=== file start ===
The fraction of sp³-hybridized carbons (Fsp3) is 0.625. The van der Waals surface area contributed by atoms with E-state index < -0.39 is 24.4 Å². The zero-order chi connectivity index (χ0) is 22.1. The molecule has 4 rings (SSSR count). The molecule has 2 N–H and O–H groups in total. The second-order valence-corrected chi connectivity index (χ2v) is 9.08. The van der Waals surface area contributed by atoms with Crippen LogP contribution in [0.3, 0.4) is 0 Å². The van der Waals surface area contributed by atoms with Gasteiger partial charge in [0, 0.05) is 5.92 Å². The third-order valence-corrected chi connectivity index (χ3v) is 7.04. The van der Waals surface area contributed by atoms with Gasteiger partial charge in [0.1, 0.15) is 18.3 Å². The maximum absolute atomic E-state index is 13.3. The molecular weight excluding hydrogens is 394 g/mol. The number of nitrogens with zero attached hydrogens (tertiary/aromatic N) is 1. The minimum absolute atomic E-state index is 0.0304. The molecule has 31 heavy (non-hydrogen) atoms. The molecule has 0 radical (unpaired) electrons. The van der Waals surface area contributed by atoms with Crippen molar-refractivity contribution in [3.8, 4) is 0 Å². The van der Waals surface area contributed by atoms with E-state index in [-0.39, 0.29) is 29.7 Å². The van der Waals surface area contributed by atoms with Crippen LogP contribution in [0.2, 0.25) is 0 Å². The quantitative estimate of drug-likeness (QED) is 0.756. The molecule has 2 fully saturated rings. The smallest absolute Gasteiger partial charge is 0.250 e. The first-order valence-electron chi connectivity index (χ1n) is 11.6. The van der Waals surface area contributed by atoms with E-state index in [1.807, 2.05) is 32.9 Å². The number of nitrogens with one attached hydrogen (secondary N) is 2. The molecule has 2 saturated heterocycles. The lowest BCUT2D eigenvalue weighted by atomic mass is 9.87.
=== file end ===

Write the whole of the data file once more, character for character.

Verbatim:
The fraction of sp³-hybridized carbons (Fsp3) is 0.625. The van der Waals surface area contributed by atoms with E-state index < -0.39 is 24.4 Å². The zero-order chi connectivity index (χ0) is 22.1. The molecule has 4 rings (SSSR count). The molecule has 2 N–H and O–H groups in total. The second-order valence-corrected chi connectivity index (χ2v) is 9.08. The van der Waals surface area contributed by atoms with Crippen LogP contribution in [0.3, 0.4) is 0 Å². The van der Waals surface area contributed by atoms with Gasteiger partial charge in [0, 0.05) is 5.92 Å². The third-order valence-corrected chi connectivity index (χ3v) is 7.04. The van der Waals surface area contributed by atoms with Gasteiger partial charge in [0.1, 0.15) is 18.3 Å². The maximum absolute atomic E-state index is 13.3. The molecular weight excluding hydrogens is 394 g/mol. The number of nitrogens with zero attached hydrogens (tertiary/aromatic N) is 1. The minimum absolute atomic E-state index is 0.0304. The molecule has 31 heavy (non-hydrogen) atoms. The molecule has 0 radical (unpaired) electrons. The van der Waals surface area contributed by atoms with Crippen molar-refractivity contribution in [3.8, 4) is 0 Å². The van der Waals surface area contributed by atoms with E-state index in [-0.39, 0.29) is 29.7 Å². The van der Waals surface area contributed by atoms with Crippen LogP contribution in [0.2, 0.25) is 0 Å². The quantitative estimate of drug-likeness (QED) is 0.756. The molecule has 2 fully saturated rings. The smallest absolute Gasteiger partial charge is 0.250 e. The first-order valence-electron chi connectivity index (χ1n) is 11.6. The van der Waals surface area contributed by atoms with E-state index in [1.807, 2.05) is 32.9 Å². The number of nitrogens with one attached hydrogen (secondary N) is 2. The molecule has 2 saturated heterocycles. The lowest BCUT2D eigenvalue weighted by atomic mass is 9.87.